Monday 21 August 2017

Fingers off pulse as win surprises crowd

Lise Hand

Lise Hand

THE Taoiseach wasn't looking too excited by the fact that horse number 25 was travelling well in the big race of the day, the Galway Plate. It was going great guns down the back straight, tucked nicely in third place a few jumps from home.

And who could blame Brian? For the last thing he probably wanted to do was have to present the winning trophy to the owners, trainer and jockey of a steed called Bringbackthebiff.

It would've mightily tickled the large crowd gathered around the parade ring for the presentation, and it definitely would've made the day of the assembled media who were already writing the fun headlines -- but alas it wasn't to be.

Poor Biff faded towards the closing stages, leaving JP McManus's horse Finger Onthe Pulse to storm home.

And it seemed that not many punters at the track had their collective fingers on the pulse of this particular horse which had been overlooked in the betting ring as an avalanche of cash poured on to another Weld wizard, Majestic Concorde.

But Finger Onthe Pulse became a horse of an entirely different colour when he acquired a new jockey, Tony McCoy, after the last-minute withdrawal of the champion jockey's mount from the race.

In fact, the only loud cheering to be heard when Tony's horse thundered past the finish line was the howls of relief from the bookmakers who had taken a battering the previous day courtesy of four Weld winners.

In the parade ring after the race, JP McManus was being congratulated by well-wishers. He admitted that he didn't think this particular horse in his extensive stable was in the running to win the Plate.

"It's one of those races you plan to win so long in advance," he said. "I never thought it would be Finger Onthe Pulse."

JP said that he had advised tip hunters that "a fiver each way would give them a good run for their money -- which is more than I had on it myself", he added, although one birdie suggested the canny operator may indeed have plonked down a few euro on it for the craic.

Also thrilled with the win was Tony McCoy's wife, Chanelle, who was dressed in a cream Lanvin dress.

"It was great to see, but very tense to watch," she said.

She reckoned she and Tony would celebrate the win but would be "taking it easy" as the jockey is back in action at the track today and she will be also back for Ladies' Day, along with various social scene regulars, including former Miss World Rosanna Davison and her not-so bosom buddy Glenda Gilson, who is one of the judges of the competition.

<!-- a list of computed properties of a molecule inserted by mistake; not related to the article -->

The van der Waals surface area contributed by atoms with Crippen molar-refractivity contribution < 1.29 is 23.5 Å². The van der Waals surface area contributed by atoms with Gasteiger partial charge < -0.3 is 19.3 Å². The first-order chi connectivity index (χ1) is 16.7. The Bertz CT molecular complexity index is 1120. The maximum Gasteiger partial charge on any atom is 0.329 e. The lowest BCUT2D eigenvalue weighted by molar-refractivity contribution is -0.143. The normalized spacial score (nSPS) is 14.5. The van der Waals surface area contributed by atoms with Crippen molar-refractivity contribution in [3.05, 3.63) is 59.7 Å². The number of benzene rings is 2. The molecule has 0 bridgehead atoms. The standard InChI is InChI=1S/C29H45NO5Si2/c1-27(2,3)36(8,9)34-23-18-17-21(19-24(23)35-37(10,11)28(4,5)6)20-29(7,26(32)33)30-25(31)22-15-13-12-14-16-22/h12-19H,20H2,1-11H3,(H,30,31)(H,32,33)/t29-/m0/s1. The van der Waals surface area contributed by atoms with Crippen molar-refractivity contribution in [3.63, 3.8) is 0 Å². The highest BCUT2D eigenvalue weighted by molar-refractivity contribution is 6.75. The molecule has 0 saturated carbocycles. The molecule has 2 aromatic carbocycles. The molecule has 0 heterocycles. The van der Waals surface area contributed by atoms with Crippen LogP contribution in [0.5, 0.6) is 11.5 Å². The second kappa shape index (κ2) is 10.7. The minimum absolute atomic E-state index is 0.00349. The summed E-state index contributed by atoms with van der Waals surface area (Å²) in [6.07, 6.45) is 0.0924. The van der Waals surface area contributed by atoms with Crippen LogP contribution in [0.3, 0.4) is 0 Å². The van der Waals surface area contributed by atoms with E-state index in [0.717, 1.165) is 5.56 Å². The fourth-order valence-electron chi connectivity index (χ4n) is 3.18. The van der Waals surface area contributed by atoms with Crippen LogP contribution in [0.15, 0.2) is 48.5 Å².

And with the weather holding up (so far), a huge crowd is expected in Ballybrit today when racing takes a back-seat to the High Hat Hurdle with the off-track action of Ladies' Day.

And given the broke days that are in it, the prizes for the Anthony Ryan's Best Dressed Lady and Best Hat competition should have the frocks out in force -- the haul includes an €8,500 diamond pendant, a €1,500 shopping spree in Anthony Ryans and €1,000 cash.

If the Taoiseach was having any luck with the horses he was keeping it to himself. He handed €50 over to bookie Tom Kennedy to place on the nose of an outsider, Five Dream, in the big race.

But he was in sunny form as he wandered around the track, collecting tips. However, he had marked his own card when it came to a punt. "There are a lot of opinions in Galway and that can be a problem. But I always go with my own judgment," he explained. "There's a lot of people who come here that genuinely think they are going to win, but then you have five others saying the same thing."

So it's a bit like a pre-Budget Cabinet meeting? Brian laughed at the notion.

"This is the antithesis of a governmental meeting," he said.

"The difference between this is that you can come out and meet people and you don't have to worry about what decisions you're making," he added.

Still, he's off on his holliers shortly, to have a rest before the resumption of business at the end of September, which is shaping up to be another tough term.

"They're all tough, but if it was easy then anyone could do it," he said bravely.

Maybe it was the large crowd of 20,446, but Brian didn't bump into Bertie who was also strolling around on his last day before heading to Kerry for his annual family holiday. "I'll be building sandcastles and chasing pinkeens this weekend," said the proud grandpa.

However, Brian did have a winner in the fourth race. And the name of the nag? Endless Intrigue. Now why did he pick that one?

Irish Independent

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